Welcome to Funkydow’s Financial Blog

We are in the middle of a remarkable transition of the economy of our nation and the world. The 2007 financial crisis was only the beginning of a massive change that is still unfolding. We see the consequences in almost every phase of our lives, from the news and politics to health care and employment. Every day the papers and broadcasts are full of data and speculation about jobs, home prices and elections but very little of it explains why this is happening and what it will mean for our personal lives.

How many people really understand what is going on? On the news, there is a lot of opinion, much of it based on political affiliation or economic perspective or self interest. But how much of what you read and hear really informs *you* about what you need to know, and what you need to do, to take care of your financial and personal needs?

I don’t believe anyone is looking out for my financial needs, so I’ve decided to investigate what is going on myself to determine my own answers. The results of my work are the subject of this blog.  I hope you read this with and open mind, and then decide what makes sense to you, and then continue learn as much as you can. I’ll provide links and titles and I will represent a wide and conflicting set of opinions.

I do believe there are major changes underway already that will affect all of us profoundly, and the direction of those changes will be influenced by elections. But that is not my focus. I will leave the policy making and political wrangling to others, but I do want to investigate the financial and economic aspects of the public debate, from the point of view of my own personal interest and those of my family, friends and colleagues.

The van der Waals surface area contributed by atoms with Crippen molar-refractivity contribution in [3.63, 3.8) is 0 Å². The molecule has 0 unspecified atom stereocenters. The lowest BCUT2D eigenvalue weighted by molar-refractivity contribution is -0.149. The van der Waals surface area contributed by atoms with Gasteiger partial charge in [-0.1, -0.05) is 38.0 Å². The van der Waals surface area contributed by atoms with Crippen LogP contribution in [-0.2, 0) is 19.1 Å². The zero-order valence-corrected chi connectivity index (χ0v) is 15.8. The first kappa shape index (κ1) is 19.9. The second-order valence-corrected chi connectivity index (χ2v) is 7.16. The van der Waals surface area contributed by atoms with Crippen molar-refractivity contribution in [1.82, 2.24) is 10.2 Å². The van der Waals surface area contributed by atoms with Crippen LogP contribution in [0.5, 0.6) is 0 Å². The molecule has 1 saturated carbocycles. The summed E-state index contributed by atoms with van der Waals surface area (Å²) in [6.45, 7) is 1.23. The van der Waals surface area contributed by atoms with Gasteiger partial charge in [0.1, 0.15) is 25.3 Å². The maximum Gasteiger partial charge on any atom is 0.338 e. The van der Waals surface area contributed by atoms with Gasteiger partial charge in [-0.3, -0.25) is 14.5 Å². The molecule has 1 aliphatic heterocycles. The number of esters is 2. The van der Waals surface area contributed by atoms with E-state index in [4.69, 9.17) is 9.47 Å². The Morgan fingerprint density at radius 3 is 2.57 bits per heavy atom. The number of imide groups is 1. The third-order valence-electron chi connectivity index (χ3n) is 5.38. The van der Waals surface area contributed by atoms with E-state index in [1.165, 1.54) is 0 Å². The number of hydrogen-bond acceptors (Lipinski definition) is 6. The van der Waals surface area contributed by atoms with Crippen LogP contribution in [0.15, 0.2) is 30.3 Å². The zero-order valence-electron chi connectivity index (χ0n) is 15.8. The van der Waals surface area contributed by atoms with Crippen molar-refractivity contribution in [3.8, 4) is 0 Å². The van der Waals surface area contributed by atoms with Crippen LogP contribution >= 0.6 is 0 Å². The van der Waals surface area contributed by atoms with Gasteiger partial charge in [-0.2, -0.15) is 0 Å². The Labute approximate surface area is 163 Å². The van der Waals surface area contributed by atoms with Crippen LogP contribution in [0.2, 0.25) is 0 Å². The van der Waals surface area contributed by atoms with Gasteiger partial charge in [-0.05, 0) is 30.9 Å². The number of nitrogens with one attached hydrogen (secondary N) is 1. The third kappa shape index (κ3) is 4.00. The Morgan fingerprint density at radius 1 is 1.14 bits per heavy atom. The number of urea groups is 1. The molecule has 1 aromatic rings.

I’m not an economist or a financial planner, but a working guy who is close enough to retirement to care very deeply about the economy and the decisions that are going to be made over the next few years. My wife and I manage my own financial affairs and we believe it’s best to stay informed, learn constantly, and most of all, be aware that everything is in transition and what works today may not work tomorrrow. We can’t predict the future, but we can anticipate it and be prepared for a variety of scenarios.

The key is to stay informed, understand the issues, and watch for signs of significant policy changes that may alter the consequences of the choices you have made.

Here are some of the topics I plan to investigate over the coming weeks:

  • What is the meaning of the huge public debt? Is it destined to sink our republic, or is it going to be manageable?
  • What are the pros and cons of current public policy with regards to deficit spending? Who’s in favor and who is against it, and why?
  • What are the pros and cons of proposed fiscal austerity and the drive to slash public spending to reduce public debt? Who’s in favor and who is against it, and why?
  • What might the future hold? Who predicted the last crisis, and how likely are they to forsee what is coming next?
  • What is inflation, and why is it so widely considered a bad thing, and what might it mean in terms of paying a mortgage, going to college, or starting a business?
  • What is deflation, and why is it so widely considered a bad thing, and what might it mean in terms of paying a mortgage, going to college, or starting a business?
  • What doe the Federal Reserve actually do, and whose interests do they serve? Should they be given new powers, or reduced to a small office in the basement of the US Treasury?

I won’t provide any definite answers, but I will ask a lot of questions, and I will refer to insights provided by the “experts,” the analysts, authors and in some cases, politicians.

I honestly believe that I don’t have any bias in this discussion, other than my own self interest. I will encourage you to examine both sides and consider for yourself what is in your best interest, as well.

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